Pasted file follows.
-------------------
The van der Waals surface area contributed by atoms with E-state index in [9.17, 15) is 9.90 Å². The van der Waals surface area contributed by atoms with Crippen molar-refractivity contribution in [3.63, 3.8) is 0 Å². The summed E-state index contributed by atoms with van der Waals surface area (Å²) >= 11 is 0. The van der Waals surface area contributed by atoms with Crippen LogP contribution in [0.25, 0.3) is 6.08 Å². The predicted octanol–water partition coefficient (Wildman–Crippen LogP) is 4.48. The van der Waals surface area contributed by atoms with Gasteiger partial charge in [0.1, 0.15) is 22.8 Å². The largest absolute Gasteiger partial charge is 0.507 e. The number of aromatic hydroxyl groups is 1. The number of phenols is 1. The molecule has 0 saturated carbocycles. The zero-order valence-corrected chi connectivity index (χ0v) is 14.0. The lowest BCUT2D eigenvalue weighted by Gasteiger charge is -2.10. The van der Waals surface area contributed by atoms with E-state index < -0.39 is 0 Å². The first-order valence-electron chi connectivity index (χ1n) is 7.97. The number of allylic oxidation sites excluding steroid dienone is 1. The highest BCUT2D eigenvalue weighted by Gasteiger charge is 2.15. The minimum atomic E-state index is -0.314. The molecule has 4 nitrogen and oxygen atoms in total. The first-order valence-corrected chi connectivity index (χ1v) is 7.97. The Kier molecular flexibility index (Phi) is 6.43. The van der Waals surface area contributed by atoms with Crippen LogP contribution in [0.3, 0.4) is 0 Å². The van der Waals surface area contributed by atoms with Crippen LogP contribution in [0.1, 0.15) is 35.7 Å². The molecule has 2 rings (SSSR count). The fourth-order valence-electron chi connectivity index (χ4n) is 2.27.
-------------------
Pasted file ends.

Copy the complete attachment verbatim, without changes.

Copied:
The van der Waals surface area contributed by atoms with E-state index in [9.17, 15) is 9.90 Å². The van der Waals surface area contributed by atoms with Crippen molar-refractivity contribution in [3.63, 3.8) is 0 Å². The summed E-state index contributed by atoms with van der Waals surface area (Å²) >= 11 is 0. The van der Waals surface area contributed by atoms with Crippen LogP contribution in [0.25, 0.3) is 6.08 Å². The predicted octanol–water partition coefficient (Wildman–Crippen LogP) is 4.48. The van der Waals surface area contributed by atoms with Gasteiger partial charge in [0.1, 0.15) is 22.8 Å². The largest absolute Gasteiger partial charge is 0.507 e. The number of aromatic hydroxyl groups is 1. The number of phenols is 1. The molecule has 0 saturated carbocycles. The zero-order valence-corrected chi connectivity index (χ0v) is 14.0. The lowest BCUT2D eigenvalue weighted by Gasteiger charge is -2.10. The van der Waals surface area contributed by atoms with E-state index < -0.39 is 0 Å². The first-order valence-electron chi connectivity index (χ1n) is 7.97. The number of allylic oxidation sites excluding steroid dienone is 1. The highest BCUT2D eigenvalue weighted by Gasteiger charge is 2.15. The minimum atomic E-state index is -0.314. The molecule has 4 nitrogen and oxygen atoms in total. The first-order valence-corrected chi connectivity index (χ1v) is 7.97. The Kier molecular flexibility index (Phi) is 6.43. The van der Waals surface area contributed by atoms with Crippen LogP contribution in [0.3, 0.4) is 0 Å². The van der Waals surface area contributed by atoms with Crippen LogP contribution in [0.1, 0.15) is 35.7 Å². The molecule has 2 rings (SSSR count). The fourth-order valence-electron chi connectivity index (χ4n) is 2.27.